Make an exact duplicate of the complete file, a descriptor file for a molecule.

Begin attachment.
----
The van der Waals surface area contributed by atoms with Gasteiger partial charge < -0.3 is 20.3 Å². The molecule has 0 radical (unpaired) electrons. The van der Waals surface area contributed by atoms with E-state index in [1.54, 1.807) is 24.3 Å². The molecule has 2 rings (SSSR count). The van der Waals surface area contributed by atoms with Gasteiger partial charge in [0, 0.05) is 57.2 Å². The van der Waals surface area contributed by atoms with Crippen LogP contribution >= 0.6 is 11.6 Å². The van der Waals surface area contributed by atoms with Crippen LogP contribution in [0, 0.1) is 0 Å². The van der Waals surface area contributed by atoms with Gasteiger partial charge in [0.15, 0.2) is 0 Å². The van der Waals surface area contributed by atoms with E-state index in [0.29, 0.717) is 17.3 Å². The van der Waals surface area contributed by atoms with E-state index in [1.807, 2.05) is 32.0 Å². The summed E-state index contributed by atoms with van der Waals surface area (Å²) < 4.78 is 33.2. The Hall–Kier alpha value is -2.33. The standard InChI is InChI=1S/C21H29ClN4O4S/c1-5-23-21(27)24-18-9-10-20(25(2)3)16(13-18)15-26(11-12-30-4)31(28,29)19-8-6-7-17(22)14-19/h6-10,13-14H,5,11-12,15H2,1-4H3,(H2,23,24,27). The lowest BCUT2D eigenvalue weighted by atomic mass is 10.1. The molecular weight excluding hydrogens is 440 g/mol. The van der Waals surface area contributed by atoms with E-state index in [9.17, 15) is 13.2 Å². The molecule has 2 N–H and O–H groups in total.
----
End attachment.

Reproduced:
The van der Waals surface area contributed by atoms with Gasteiger partial charge < -0.3 is 20.3 Å². The molecule has 0 radical (unpaired) electrons. The van der Waals surface area contributed by atoms with E-state index in [1.54, 1.807) is 24.3 Å². The molecule has 2 rings (SSSR count). The van der Waals surface area contributed by atoms with Gasteiger partial charge in [0, 0.05) is 57.2 Å². The van der Waals surface area contributed by atoms with Crippen LogP contribution >= 0.6 is 11.6 Å². The van der Waals surface area contributed by atoms with Crippen LogP contribution in [0, 0.1) is 0 Å². The van der Waals surface area contributed by atoms with Gasteiger partial charge in [0.15, 0.2) is 0 Å². The van der Waals surface area contributed by atoms with E-state index in [0.29, 0.717) is 17.3 Å². The van der Waals surface area contributed by atoms with E-state index in [1.807, 2.05) is 32.0 Å². The summed E-state index contributed by atoms with van der Waals surface area (Å²) < 4.78 is 33.2. The Hall–Kier alpha value is -2.33. The standard InChI is InChI=1S/C21H29ClN4O4S/c1-5-23-21(27)24-18-9-10-20(25(2)3)16(13-18)15-26(11-12-30-4)31(28,29)19-8-6-7-17(22)14-19/h6-10,13-14H,5,11-12,15H2,1-4H3,(H2,23,24,27). The lowest BCUT2D eigenvalue weighted by atomic mass is 10.1. The molecular weight excluding hydrogens is 440 g/mol. The van der Waals surface area contributed by atoms with E-state index in [9.17, 15) is 13.2 Å². The molecule has 2 N–H and O–H groups in total.